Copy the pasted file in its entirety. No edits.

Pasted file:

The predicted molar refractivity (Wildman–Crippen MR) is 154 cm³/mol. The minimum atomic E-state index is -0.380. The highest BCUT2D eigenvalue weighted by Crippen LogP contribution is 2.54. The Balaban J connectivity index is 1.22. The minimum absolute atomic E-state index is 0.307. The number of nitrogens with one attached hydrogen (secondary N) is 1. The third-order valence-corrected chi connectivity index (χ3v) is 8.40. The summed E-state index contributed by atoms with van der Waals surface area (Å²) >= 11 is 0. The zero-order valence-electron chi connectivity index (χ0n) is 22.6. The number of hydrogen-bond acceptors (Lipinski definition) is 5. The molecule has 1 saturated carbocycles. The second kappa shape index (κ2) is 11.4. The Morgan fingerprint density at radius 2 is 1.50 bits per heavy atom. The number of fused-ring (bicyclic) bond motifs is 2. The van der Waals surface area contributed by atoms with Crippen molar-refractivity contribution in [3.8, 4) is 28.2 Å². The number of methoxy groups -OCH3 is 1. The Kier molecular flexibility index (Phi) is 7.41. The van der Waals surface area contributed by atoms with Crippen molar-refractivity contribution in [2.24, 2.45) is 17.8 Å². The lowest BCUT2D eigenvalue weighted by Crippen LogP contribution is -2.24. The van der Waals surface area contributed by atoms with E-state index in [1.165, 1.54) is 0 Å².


The predicted molar refractivity (Wildman–Crippen MR) is 154 cm³/mol. The minimum atomic E-state index is -0.380. The highest BCUT2D eigenvalue weighted by Crippen LogP contribution is 2.54. The Balaban J connectivity index is 1.22. The minimum absolute atomic E-state index is 0.307. The number of nitrogens with one attached hydrogen (secondary N) is 1. The third-order valence-corrected chi connectivity index (χ3v) is 8.40. The summed E-state index contributed by atoms with van der Waals surface area (Å²) >= 11 is 0. The zero-order valence-electron chi connectivity index (χ0n) is 22.6. The number of hydrogen-bond acceptors (Lipinski definition) is 5. The molecule has 1 saturated carbocycles. The second kappa shape index (κ2) is 11.4. The Morgan fingerprint density at radius 2 is 1.50 bits per heavy atom. The number of fused-ring (bicyclic) bond motifs is 2. The van der Waals surface area contributed by atoms with Crippen molar-refractivity contribution in [3.8, 4) is 28.2 Å². The number of methoxy groups -OCH3 is 1. The Kier molecular flexibility index (Phi) is 7.41. The van der Waals surface area contributed by atoms with Crippen molar-refractivity contribution in [2.24, 2.45) is 17.8 Å². The lowest BCUT2D eigenvalue weighted by Crippen LogP contribution is -2.24. The van der Waals surface area contributed by atoms with E-state index in [1.165, 1.54) is 0 Å².